Not all my interviewing downfalls are symptomatic of my character flaws, however. It occurred to me while I was shutting up on Friday morning how much I feel compelled to interrupt as a kind of affirmation, an act of empathy. To say, Me too. Me too. I know exactly, and then proceed along a tangent with an anecdote to demonstrate just how much I do. I think the motivation here is genuine kindness as much as it is self-absorption, but it’s also such a faulty communication mechanism. Empathy has its limits, it does. Because we can’t ever really know exactly what another person is going through, and to suggest we can instead of taking the time and effort to genuinely listen and learn is ultimately counter to the project—if the project is connection.

And the project should always be connection.

November 15, 2017

In the middle of a reno

The novel as a house is one of my favourite metaphors, and one I’ve used often to explain my experience of working with editors—the way they can open a door and show you that your house has a whole wing you never knew. But right now as I’m at work on my new novel’s third draft, I’m thinking of the metaphor in another sense: I’m in the middle of a reno.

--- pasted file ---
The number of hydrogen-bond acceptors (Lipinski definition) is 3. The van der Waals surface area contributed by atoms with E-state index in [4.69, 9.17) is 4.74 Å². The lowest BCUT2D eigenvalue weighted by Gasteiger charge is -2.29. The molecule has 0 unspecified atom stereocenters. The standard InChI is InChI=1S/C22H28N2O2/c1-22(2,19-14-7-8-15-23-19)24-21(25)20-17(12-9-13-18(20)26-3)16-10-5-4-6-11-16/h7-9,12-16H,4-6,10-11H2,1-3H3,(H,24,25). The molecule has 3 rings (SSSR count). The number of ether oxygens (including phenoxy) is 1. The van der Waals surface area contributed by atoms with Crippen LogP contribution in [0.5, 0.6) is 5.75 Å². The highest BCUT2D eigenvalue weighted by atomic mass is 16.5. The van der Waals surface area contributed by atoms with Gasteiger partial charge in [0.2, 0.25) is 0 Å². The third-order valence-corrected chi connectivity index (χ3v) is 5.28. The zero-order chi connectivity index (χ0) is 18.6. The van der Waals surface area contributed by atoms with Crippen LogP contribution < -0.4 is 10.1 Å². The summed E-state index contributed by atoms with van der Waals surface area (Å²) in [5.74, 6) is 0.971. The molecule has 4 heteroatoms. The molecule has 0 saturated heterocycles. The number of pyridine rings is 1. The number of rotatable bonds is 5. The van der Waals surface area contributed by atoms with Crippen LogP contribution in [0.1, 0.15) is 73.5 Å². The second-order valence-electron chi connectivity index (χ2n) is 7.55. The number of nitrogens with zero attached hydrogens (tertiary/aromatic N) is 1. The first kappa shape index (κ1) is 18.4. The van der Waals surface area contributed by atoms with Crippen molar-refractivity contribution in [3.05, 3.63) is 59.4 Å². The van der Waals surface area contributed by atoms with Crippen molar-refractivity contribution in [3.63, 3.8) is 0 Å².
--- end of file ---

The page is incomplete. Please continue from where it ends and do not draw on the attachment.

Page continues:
Chapter Two, and a lot of the furniture has been moved move out, put into storage (i.e. into a word doc on my desk top). And we’re knocking walls down, putting in windows and skylights—and basements, ever digging deeper. Raise high the roof beams, carpenters! I have actually, literally, installed a hearth. Lifting up the floorboards to see what’s underneath them, and inside the walls—all the parts of the structure that have been present all along, just waiting for me to find them. The process is fascinating, almost mathematical, the way all the pieces have to fit together, the necessary strength of the structure underlining it all. Knock, knock. Is there integrity? Is this a supporting wall? And if it isn’t, would it matter if we ripped the whole thing down?

There is also a dumpster on the lawn, for all the inevitable detritus. Delete, delete. All the lines I wrote in order to understand what I was thinking, but now that I know, I don’t need them anymore.

June 23, 2017

Rosie and Michael, by Judith Viorst and Lorna Tomei